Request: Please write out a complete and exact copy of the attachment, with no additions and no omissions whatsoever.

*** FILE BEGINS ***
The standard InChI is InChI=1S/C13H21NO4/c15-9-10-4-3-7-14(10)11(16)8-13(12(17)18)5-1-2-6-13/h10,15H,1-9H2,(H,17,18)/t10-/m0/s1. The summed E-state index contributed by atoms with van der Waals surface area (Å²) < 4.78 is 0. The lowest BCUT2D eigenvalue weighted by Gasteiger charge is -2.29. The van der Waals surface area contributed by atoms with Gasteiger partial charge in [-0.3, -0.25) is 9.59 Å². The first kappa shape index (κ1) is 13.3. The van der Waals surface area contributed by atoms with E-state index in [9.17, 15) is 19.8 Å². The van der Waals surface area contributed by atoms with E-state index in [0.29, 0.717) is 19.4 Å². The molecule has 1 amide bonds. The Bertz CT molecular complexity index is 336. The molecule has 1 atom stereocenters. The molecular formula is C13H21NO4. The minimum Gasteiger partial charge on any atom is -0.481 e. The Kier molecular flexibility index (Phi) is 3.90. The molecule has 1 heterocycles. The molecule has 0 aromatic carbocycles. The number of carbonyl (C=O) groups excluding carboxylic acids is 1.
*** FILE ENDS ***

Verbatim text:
The standard InChI is InChI=1S/C13H21NO4/c15-9-10-4-3-7-14(10)11(16)8-13(12(17)18)5-1-2-6-13/h10,15H,1-9H2,(H,17,18)/t10-/m0/s1. The summed E-state index contributed by atoms with van der Waals surface area (Å²) < 4.78 is 0. The lowest BCUT2D eigenvalue weighted by Gasteiger charge is -2.29. The van der Waals surface area contributed by atoms with Gasteiger partial charge in [-0.3, -0.25) is 9.59 Å². The first kappa shape index (κ1) is 13.3. The van der Waals surface area contributed by atoms with E-state index in [9.17, 15) is 19.8 Å². The van der Waals surface area contributed by atoms with E-state index in [0.29, 0.717) is 19.4 Å². The molecule has 1 amide bonds. The Bertz CT molecular complexity index is 336. The molecule has 1 atom stereocenters. The molecular formula is C13H21NO4. The minimum Gasteiger partial charge on any atom is -0.481 e. The Kier molecular flexibility index (Phi) is 3.90. The molecule has 1 heterocycles. The molecule has 0 aromatic carbocycles. The number of carbonyl (C=O) groups excluding carboxylic acids is 1.